The curve is the crown jewel of a five-pitch mix Lugo has used even in relief (though his changeup has been relegated to rare deployment against left-handed hitting). But 2022 was the first year the hook became his most featured pitch, rising from 28.5% usage in ’21 to 34.0% (compared to his four-seamer’s 28.9%). In its elevated role, the pitch garnered a 30.8% whiff rate and held opposing hitters to a .159 average, .261 slugging, and .199 wOBA. It helped him limit hard-hit contact overall to just 32.4% of batted balls (22.9% on curveballs), good for the 86th percentile league-wide. For what it’s worth, if it’s the Dodgers that San Diego has in its crosshairs, curveballs were the most effective pitch against their league-best lineup last year, though some of those who struggled against the pitch have moved on from L.A., including Cody Bellinger, Joey Gallo, and Hanser Alberto.

Seth Lugo’s Curveball Profile, 2022
Usage 34.0%
Avg. EV 86.7 mph
Vertical Break 60.8 in
HardHit% 22.9%
Whiff% 30.8%
AVG .159
SLG .261
wOBA .199
SOURCE: Baseball Savant

Lugo’s year-over-year improvements in limiting hard contact were significant; his 32.4% StatCast hard-hit percentage was a decrease of nearly six percentage points from 2021. His ground ball rate increased from 41.5% to 45.6%, his fly ball rate from 33.9% to 37.8%, and his line drive rate dropped steeply from 24.6% to a career-low 16.7%, good for 34th out of 273 pitchers with 60+ innings. Following league trends, Lugo allowed a lot more contact, but for the most part, it was the type that the Mets’ defense could turn into easy outs. This is a valuable quality in today’s game; four of the top six pitchers in hard-hit percentage were Cy Young finalists, and talented soft-contact pitchers such as Tyler Anderson, Chris Bassitt, Jameson Taillon, and Zach Eflin have cashed in this offseason, in some cases well above their projections.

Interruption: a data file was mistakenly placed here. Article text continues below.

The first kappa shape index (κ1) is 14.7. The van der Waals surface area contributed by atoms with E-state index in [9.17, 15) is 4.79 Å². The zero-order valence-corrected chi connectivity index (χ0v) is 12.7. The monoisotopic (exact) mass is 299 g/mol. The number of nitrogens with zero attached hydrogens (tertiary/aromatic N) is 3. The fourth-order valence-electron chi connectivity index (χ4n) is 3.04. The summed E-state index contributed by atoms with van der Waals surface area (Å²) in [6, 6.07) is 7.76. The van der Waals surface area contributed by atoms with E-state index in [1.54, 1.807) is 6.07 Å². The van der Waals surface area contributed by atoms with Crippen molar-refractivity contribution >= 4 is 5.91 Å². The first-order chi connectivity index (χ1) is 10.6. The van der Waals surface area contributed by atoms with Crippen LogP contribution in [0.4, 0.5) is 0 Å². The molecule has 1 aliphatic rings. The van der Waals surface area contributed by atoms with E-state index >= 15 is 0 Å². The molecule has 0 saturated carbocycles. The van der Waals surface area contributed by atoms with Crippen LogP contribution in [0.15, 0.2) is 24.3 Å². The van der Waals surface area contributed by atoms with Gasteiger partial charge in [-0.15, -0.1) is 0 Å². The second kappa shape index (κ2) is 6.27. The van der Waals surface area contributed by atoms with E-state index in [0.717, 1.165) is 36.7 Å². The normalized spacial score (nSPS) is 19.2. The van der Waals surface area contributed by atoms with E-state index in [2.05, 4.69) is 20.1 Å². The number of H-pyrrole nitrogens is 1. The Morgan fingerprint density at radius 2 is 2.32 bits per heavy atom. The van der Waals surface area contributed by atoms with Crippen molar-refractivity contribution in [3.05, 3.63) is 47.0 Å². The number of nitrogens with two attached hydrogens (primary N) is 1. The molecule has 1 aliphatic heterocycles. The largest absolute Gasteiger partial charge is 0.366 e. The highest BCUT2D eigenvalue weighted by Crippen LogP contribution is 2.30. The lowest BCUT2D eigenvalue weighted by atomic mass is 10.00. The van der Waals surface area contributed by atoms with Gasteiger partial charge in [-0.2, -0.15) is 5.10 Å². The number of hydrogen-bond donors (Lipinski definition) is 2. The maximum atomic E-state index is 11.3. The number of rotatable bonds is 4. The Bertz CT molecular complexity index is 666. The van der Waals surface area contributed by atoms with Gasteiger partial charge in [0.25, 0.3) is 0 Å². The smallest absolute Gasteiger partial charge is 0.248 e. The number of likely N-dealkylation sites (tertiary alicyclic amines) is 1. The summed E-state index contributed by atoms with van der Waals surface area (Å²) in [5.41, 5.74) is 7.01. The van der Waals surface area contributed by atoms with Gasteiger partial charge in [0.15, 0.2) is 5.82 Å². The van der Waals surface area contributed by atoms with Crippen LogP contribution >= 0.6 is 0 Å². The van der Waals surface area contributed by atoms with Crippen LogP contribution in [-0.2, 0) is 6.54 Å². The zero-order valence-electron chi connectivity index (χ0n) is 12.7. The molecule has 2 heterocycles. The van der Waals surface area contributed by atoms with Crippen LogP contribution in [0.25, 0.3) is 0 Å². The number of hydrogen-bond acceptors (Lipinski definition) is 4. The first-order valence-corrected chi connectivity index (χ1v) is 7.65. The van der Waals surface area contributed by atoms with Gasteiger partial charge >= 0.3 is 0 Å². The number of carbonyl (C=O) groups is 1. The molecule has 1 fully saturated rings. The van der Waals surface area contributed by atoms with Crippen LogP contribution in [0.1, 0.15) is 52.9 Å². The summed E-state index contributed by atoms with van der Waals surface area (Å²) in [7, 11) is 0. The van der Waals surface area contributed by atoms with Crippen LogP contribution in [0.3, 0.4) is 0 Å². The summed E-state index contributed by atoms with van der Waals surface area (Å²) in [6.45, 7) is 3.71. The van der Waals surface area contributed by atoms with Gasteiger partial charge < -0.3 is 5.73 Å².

Soft-Contact Pitchers Signed, 2022-23 Offseason
Player Signing Team Years Total Value Proj. Years Proj. Total Value 2022 HardHit% Percentile
Tyler Anderson LAA 3 $39M 2 $30M 98
Zach Eflin TBR 3 $40M 3 $28.5M 94
Chris Bassitt TOR 3 $63M 3 $60M 87
Jameson Taillon CHC 4 $68M 4 $56M 64
Median projections from Jon Becker’s 2022-23 MLB Matrices

Lugo has shown the ability to get outs from the middle of the bullpen; the challenge in his new home will be to prove that he can succeed in the starting role that he sought in free agency. He’s had limited success in his rotation stints to this point, the last of which came in 2020, when implosions against Philadelphia and Washington ballooned his ERA to 6.15 and FIP to 5.05, though a 3.13 xFIP is quite forgiving. Lugo as a starter is no sure thing, and the Padres could stand to add more depth to support him, Darvish, Musgrove, Snell, and Martinez. Former Red Sox first-rounder Jay Groome, who came over in last year’s Eric Hosmer deal, may be next in line at Triple-A El Paso. Also in the wings: former All-Star Julio Teheran, who at the age of 31 is working on a comeback from indy ball and joined San Diego on a minor league deal. Existing 40-man options Adrian Morejon and Ryan Weathers have spot-started in the past.

If nothing else, Lugo has the pitch mix to stick in the rotation, led by the elite curve. He’s been capable of retiring both right-handed hitters and left-handed hitters over his career, and his recent trend towards soft contact could serve him well deep into games. But ultimately, his chance for success as a starter will have to be played out on the field. What matters now is that the Padres found Bob Melvin a veteran with experience getting outs in every inning of the game.

Chris is a data journalist and FanGraphs contributor. Prior to his career in journalism, he worked in baseball media relations for the Chicago Cubs and Boston Red Sox.

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1 year ago

I like Lugo but even more important is the Dodgers are slipping up. I suspect they wanted Lugo and Swanson pretty bad, were in on both

1 year ago
Reply to  SenorGato

The Dodgers may have been just bidding up the price for Lugo. The Padres probably should have gone harder for Senga.